to rob J. G. Frazier of an extra base
lick in the eighth.
While Elon did not score she put
up a hard fight and the game was
sufficiently interesting to hold all the
spectators till the last batter was out.
Summary: Elon; AB 36, R 0, H 6,
PO 24. A 16, E 3. Guilford; AB 33,
R 4, H 10, PO 27, A 22, E 3.
ANNUAL NEGRO MINSTREL
Vocal and Instrumental Music, Danc
ing, Jokes and Pantomime Ap-
The annual Negro Minstrel, given
by the Athletic Association was stag
ed Saturday night, April 2, in Me
morial Hall. The attendance was
less than last year, but those present
seemed much better pleased with the
Saturday night's performance. More
than four hundred tickets were sold.
The first act opened with an over
ture which attracted the audience, the
instant the curtain disclosed the black
"Rastus" (B. L. White), "Snow
ball" (A. I. Newlin), "Bones" (F.
M. White), and "Sassafras" (Herman
Edwards) kept many of the college
men and women in dread of their
jokes, which were cleverly interspers
ed among the musical numbers.
The dancing of "Bones" and Blake
Thompson met the hearty approval
of the audience.
The black face soloists of the even
ing were J. G. Frazier, W. A. Rudi
sill, Edward L. Hollady, James Joyce,
Murry White and L. L. Williams.
The second act was a representa
tion of a meeting of The Darktown
The last act was a Guilford scene,
beginning with the singing of a num
ber of popular songs, and ending with
a pantomime in which "Guilford"
stood back of every form of whole
some athletics. The curtain fell after
the whole group in the pantomime
sang, "Hail, Dear Old Guilford."
Between Acts I and 11, Fowell Men
denhall treated the audience with an
excellent solo, which met the hearty
applause of the audience.
The famous banjo picking Stan
leys brought storms of applause from
the audience by their banjo duetts
and solos between acts.
The musical part of the program
was under the direction of Edward
L. Hoi lady. Those who went through
with the weeks of preliminary prac
tice say that much credit is due Miss
Erma Kurfees, the piano acocinpan
iest, who spent many long hours help
ing to develope the musical part of
Miss Gracette Frazier who compos
ed one of the musical numbers, assist
ed at the piano.
Bob Doak was general director
of the minstrel. H. G. Mcßane, the
business manager, was not able to
attend the minstrel due to illness.
J. C. Newlin acted as his assistant.
Following is the caste of charac
Tenors: R. K. Farlow, Chas Rollison,
James Joyce, Thad Mackie, W. A. Rudi
sill, J. G. Frazier.
Basses: Frank Casey, Glenn Lassiter,
Everette Hollady, H. L. Dorrity, L. L.
Williams, Edward Hollady.
Interlocuter, S. Gladstone Hodgin.
Endmen: A. I. Newlin, B. L. White,
Murray White, Herman Edwards.
Soloists: J. GG. Frazier (and quartette).
L. L. Williams, James Joyce, W. A. Rudi-
F. M. White.
.A SKETCH Darktown Betterment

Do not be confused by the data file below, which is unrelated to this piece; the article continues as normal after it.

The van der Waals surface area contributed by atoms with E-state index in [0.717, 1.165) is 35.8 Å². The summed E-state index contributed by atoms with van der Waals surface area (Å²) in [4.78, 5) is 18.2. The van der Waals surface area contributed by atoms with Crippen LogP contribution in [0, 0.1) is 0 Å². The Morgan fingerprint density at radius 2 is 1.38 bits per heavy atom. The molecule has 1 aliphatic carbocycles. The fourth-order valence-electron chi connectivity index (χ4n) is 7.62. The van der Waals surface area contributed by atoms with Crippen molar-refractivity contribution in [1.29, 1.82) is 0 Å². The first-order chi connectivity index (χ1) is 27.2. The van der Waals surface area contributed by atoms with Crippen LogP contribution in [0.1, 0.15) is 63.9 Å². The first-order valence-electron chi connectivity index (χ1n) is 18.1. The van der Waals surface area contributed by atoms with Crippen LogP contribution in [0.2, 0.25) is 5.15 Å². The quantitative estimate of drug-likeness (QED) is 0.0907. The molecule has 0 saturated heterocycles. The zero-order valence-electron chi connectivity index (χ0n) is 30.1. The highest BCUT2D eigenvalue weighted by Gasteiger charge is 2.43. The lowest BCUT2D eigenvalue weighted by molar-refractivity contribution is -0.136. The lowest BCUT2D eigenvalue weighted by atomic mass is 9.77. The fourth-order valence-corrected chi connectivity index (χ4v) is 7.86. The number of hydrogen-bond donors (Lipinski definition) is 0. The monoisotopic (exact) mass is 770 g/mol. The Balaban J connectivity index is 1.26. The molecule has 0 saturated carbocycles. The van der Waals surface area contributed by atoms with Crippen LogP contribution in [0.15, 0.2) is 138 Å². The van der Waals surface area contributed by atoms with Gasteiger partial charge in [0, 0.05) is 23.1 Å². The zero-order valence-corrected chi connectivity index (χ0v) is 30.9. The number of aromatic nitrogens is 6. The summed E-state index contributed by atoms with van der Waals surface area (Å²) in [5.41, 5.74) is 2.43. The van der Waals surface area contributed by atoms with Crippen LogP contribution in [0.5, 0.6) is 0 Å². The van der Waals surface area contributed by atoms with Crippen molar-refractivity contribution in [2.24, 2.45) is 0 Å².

Characters: Ebineezer Goodfellow, Pres.,
DR. KIMBALL OF SMITH
Mexican Relations in International
On Thursday evening at 8:30 o'-
clock, Dr. Kimball, professor of gov
ernment of Smith College, Massa
chusetts, addressed an audience
under the auspices of the Internation
al Relations Club.
In opening his address, Dr. Kim
ball made a few remarks concerning
the work of the clubs. Their object is
to get under-graduates to study topics
of international questions. They have
no doctrine, do no preaching and are
neither pacifists nor propagandists.
The address dealt with some of the
Mexican problems. The cry of Mex
ico is, "Understand Us."
Mexico, rich in mineral resources,
is tropically situated having a climate
conducive to health.
There is no real Mexican race. On
the one hand are the highly cultured
and on the other are those so low
down in civilization as to be called
savages. Strains of blood from many
countries make up the Mexican blood.
Beginning with the administration
of Diaz, Mr. Kimball discussed both
the internal problems and those aris
ing with other countries. He ably dis
cussed the cause of rebellions, the
formation of constitutions and laws
and the execution of them.
He gave many concrete examples
and interesting facts. His plea to the
studenl is, "With a level head, try to
"REBECCA'S TRIUMPH" APRIL 16
The annual Y. W. C. A. play will
he presented by the girls of the Y. W.
C. A. on April 16th, 8:00 p. m., Mem
orial Hall. "Rebecca's Triumph," a
comedy in three acts, is a well known
play containing both pathos and
laughter. The story deals with the
hopes, desires, longings and ambi
tions of a live, wide-awake American
Vocal musical numbers will be ren
dered between acts.
Tickets will be sold, reserved seats
for 75 cents and rush seats for 50
cents. Reserved seats may be obtain
ed by writing Madge A. Coble.
DR. RAYMOND W. KELSEY TO
GIVE BACCALAUREAT SERMON
Raymond W. Kelsey, Professor of
history at Haverford College, who
has spent the past year in research in
Europe, will preach the Bacalaureate
Sermon on Sunday, May the twenty
A. I. Newlin; Rastus Blinkers, Sec., B. L.
White; Ephriam Snodgrass, Murray White;
Rufus Biggers, Coach Doak; Elijah Hard
nuckle, James Joyce; Samuel Jackson
Smith, L. L. Williams; Peter Persimmons,
Edward Hollady; Jeremiah Hardknuckle,
Herman Edwards; Doc. Shinbone Fox,
Blake Thompson; Arkansaw Crookshank,
Myron Tatum; Miss Talcum Powder Lily
bud, Bascom Shore, and others.